Communication of BMI results to parents can be a challenge unless good principles of health education are used. Currently, many parents simply do not recognize excess weight in their children, perhaps because as overweight and obesity have become more prevalent, excess body weight has become more normative. In Arkansas, notification of the parents led to significant increases in recognition of overweight, particularly among black parents. However, parental values can pose a challenge. Parents in West Virginia were found to be skeptical about the Centers for Disease Control and Prevention growth charts because “children grow at their own rate.” Use of percentiles could confuse parents, because in many domains, such as school test scores, higher percentiles are valued. However, it is really not necessary to provide details such as percentiles or to explain how the use of height squared in the denominator of the BMI calculation provides a measure of weight that is independent of height. What parents need to know is simply whether their child is overweight or obese and, if so, what can be done about it. If further background is to be provided, simple graphics such as those used in Arkansas will be much more comprehensible than information about percentiles. Furthermore, “obesity” is a pejorative term that is avoided in clinical practice yet widely used publicly. Focus groups of parents in diverse ethnic groups and regions have indicated that obesity is a pejorative term that parents reject when applied to their own children, even those with a BMI at ≥95th percentile. Although conference participants acknowledged the importance of conveying the risks of excess body fat in children and adolescents, it was beyond the scope of the conference to recommend what terminology could be used to accomplish that task. Finally, cultural perceptions of appropriate body weight differ, and only limited work has been done to understand how to communicate concerns about body weight in a culturally specific and sensitive manner.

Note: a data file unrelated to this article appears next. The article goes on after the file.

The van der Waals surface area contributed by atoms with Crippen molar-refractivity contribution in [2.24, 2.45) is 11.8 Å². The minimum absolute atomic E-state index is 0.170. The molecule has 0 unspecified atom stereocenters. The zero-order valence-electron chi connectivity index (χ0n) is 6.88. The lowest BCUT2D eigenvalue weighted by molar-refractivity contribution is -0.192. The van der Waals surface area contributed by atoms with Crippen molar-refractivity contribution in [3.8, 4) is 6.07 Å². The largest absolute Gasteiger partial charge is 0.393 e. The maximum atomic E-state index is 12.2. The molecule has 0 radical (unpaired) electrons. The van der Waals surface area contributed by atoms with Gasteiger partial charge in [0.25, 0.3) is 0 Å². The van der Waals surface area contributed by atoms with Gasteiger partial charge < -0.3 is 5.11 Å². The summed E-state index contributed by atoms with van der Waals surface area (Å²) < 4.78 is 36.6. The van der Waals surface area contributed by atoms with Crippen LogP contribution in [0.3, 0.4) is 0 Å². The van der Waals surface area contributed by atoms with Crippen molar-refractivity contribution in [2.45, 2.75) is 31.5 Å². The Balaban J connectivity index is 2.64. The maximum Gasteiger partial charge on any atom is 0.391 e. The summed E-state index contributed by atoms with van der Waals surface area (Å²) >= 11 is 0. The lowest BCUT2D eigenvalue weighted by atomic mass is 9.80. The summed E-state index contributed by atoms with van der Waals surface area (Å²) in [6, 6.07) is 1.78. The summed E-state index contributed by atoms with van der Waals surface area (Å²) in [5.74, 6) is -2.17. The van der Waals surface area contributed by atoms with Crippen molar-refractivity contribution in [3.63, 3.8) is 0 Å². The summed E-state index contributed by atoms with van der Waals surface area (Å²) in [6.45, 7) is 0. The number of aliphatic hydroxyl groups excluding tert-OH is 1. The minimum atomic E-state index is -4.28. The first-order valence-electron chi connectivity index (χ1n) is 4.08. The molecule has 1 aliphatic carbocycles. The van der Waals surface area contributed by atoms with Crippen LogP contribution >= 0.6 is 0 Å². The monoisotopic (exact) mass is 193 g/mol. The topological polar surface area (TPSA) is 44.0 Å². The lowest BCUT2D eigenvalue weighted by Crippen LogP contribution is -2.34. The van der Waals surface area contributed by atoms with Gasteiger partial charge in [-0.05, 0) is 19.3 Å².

When BMI is used for screening, 2 important legal requirements apply to confidentiality of the data: the Health Insurance Portability and Accountability Act (HIPAA) and the Family Educational Rights and Privacy Act (FERPA). Public health programs are not subject to HIPAA. For example, HIPAA does not apply to the collection of BMI data from medical records for public health uses such as surveillance. However, schools control the use of data collected by schools. Because FERPA does not have an exemption similar to HIPAA for data to be used by public health authorities, whether data collected in schools can be shared with public health authorities remains uncertain. In addition, if the data are to be used for research rather than surveillance, their collection and use is subject to institutional review board approval. These issues may be so nuanced and complex that consultation with legal counsel and expertise should be sought at all stages of the collection of BMI data.
Participants generally agreed that several key research questions should be pursued, including how to communicate BMI information to parents, community leaders, and policy makers. Although the issue received limited attention at this forum, the participants recognized that new methods of care are required to address the multifactorial nature of obesity. Finally, more research is needed to clarify the risks for overweight children (ie, those whose BMI is between the 85th and 95th percentiles).
The articles contained in this supplement to Pediatrics address these issues in greater detail. The stimulating discussion that followed their presentation at the forum provided the attendees with new insights into promising programs as well as the complexity of some of these issues. We hope that this supplement will have a similar effect on its readers.
- Accepted April 29, 2009.
- Address correspondence to William H. Dietz, MD, PhD, Centers for Disease Control and Prevention, Division of Nutrition, Physical Activity, and Obesity, 4770 Buford Hwy NE, Mailstop K-24, Atlanta, GA 30341-3717. E-mail:
Financial Disclosure: The authors have indicated they have no financial relationships relevant to this article to disclose.
- Copyright © 2009 by the American Academy of Pediatrics